â€œIs it true that while NRI firms such as India Uncut of USA, Sepia Mutiny of Britain and AnarCap Lib of Netherlands have been allowed to invest in Indian SSIs, the reputed German investment firm Desipundit has been denied permission? If so, the reasons thereof? Is the Union Government of India planning to make automatic the long procedure of permission for SSIs to import new technologies such as Trackbacks, Pingbacks, Blogrolls, Splogs and Hitcounters?â€ [Link]
Whilst you may not recognise the ‘NRI firms’ (all blogging colleagues of PP), the thought of an Indian MP asking about importing pingbacks and blogrolls is hilarious! Neil Hamilton never made me laugh this much.
And Anna, Sepia Mutiny’s resident looker, takes the blame for her American site being labelled British:
it’s my fault…all my “s/z” and “o/ou” substitutions…they thought we were even closer to pickled politics than we are.
Lastly – following up on our Imperial College piece, the uni have cracked under surprisingly-vocal-for-Imperial student pressure and caved on the hoodie/face cover ban. I wasn’t challenged once when I wore a hoodie there, although I never launched my main plan of sporting a bulky rucksack and beard. What’s odd is that they’ve also recanted their call for ID cards to be shown. What the hell? How is that unreasonable?
10th December, 2005
Last week the Islam Channel organised a “global unity” event at Excel where Muslims came in their thousands. The BBC covered it here. But was it really how it was made out to be? What was it really like inside? And were reports in the Jewish press justified? One of our (Muslim) readers writes in with comments on the event.
For me anyway. I’m off on holiday early next week to the US of A for a few weeks to visit family, so coverage may be a bit sparse here. I’m sure you should be spending that time with the family anyway. Mine usually have a massive Christmas dinner with plenty of veggie food for some of us non-meat eaters and I will sorely miss that. But hey, I’ll be spending new year’s eve in Las Vegas so I guess that compensates.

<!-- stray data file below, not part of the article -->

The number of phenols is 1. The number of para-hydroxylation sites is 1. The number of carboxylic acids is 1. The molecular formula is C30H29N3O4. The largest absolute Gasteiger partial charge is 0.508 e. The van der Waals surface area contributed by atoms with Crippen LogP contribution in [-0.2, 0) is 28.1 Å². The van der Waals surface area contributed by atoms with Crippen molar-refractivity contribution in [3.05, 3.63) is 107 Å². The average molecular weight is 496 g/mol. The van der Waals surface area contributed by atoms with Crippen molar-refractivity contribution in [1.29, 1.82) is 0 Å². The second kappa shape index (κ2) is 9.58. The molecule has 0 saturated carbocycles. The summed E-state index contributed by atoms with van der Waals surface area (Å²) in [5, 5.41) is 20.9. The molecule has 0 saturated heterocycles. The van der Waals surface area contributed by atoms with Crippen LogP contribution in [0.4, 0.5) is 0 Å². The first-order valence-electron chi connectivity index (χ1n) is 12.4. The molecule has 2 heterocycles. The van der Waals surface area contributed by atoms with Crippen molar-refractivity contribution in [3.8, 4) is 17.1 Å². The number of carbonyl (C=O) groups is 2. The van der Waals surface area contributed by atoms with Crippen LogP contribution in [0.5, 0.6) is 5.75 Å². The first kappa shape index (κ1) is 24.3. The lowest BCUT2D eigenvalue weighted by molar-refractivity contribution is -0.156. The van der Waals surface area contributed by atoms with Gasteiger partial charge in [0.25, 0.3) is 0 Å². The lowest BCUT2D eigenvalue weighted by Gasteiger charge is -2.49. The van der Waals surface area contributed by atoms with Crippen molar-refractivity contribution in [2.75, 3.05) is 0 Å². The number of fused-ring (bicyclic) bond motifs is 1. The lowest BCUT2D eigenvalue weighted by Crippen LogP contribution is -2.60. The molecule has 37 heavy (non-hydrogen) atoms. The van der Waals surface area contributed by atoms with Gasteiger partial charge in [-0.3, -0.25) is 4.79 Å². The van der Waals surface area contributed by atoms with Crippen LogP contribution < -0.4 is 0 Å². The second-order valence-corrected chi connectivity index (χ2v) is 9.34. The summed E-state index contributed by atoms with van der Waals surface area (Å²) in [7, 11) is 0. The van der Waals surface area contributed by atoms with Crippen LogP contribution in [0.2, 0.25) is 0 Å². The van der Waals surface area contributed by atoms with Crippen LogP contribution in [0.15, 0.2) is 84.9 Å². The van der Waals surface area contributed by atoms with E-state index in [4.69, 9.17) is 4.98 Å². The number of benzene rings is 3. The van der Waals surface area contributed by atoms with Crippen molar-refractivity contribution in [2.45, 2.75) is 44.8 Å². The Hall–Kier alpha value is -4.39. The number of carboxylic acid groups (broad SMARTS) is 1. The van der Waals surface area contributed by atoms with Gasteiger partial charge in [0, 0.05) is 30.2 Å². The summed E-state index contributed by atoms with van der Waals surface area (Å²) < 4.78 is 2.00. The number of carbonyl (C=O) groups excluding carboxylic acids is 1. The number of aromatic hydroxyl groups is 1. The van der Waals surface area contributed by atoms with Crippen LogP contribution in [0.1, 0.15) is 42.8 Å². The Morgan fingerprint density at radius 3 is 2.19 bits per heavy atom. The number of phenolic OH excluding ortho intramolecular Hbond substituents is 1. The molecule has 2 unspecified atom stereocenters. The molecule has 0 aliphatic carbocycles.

However I may end up in Starbucks (ach-thoo!) a few times and read up on news and blog ocassionally. Let’s not kid ourselves, it’s hard to stay away for too long from your blog.
On another note, Justin from Chicken Yoghurt has done a round-up of political blogs that have launched in the second half of this year for The Sharpener. Cheers to Jarndyce for recommending us. They unfortunately missed out Cynical Bastard.
PS – While I’m holidaying, please don’t hesitate to send me links to stories you’ve covered or have seen so I can catch up on news and write about it.
PPS – If any silly people try to ban the word ‘Christmas’ over coming weeks, I hope my comrades in crime will be brutal in their piss-taking.
9th December, 2005
Though the rudeboys in suits and self-important clowns continue to scream hysterically about Zionist conspiracies, Muslims around the world are no longer keeping quiet about their anger against religious militancy.
The bombings in Amman, Jordan, which sparked the huge anti-Zarqawi backlash and support for the USA, has inspired plenty of Jordanians to start blogging and get themselves heard, Black Iris reports.
More bombs in Bangladesh (Rewzan has good analysis) prompted leading Muslim clerics in BD to protest and denounce them. “Islam prohibits suicide bombings. These bombers are enemies of Islam,” the chief cleric, Obaidul Haq, told worshippers. Zulfikar Ali is hoping they won’t become the next Afghanistan, Salam Dhaka reckons the ruling BNP may face a rebellion.
In Indonesia, volunteers from the largest Islamic organisation will guard churches across the country on Christmas amid fears of terrorist attacks on those places.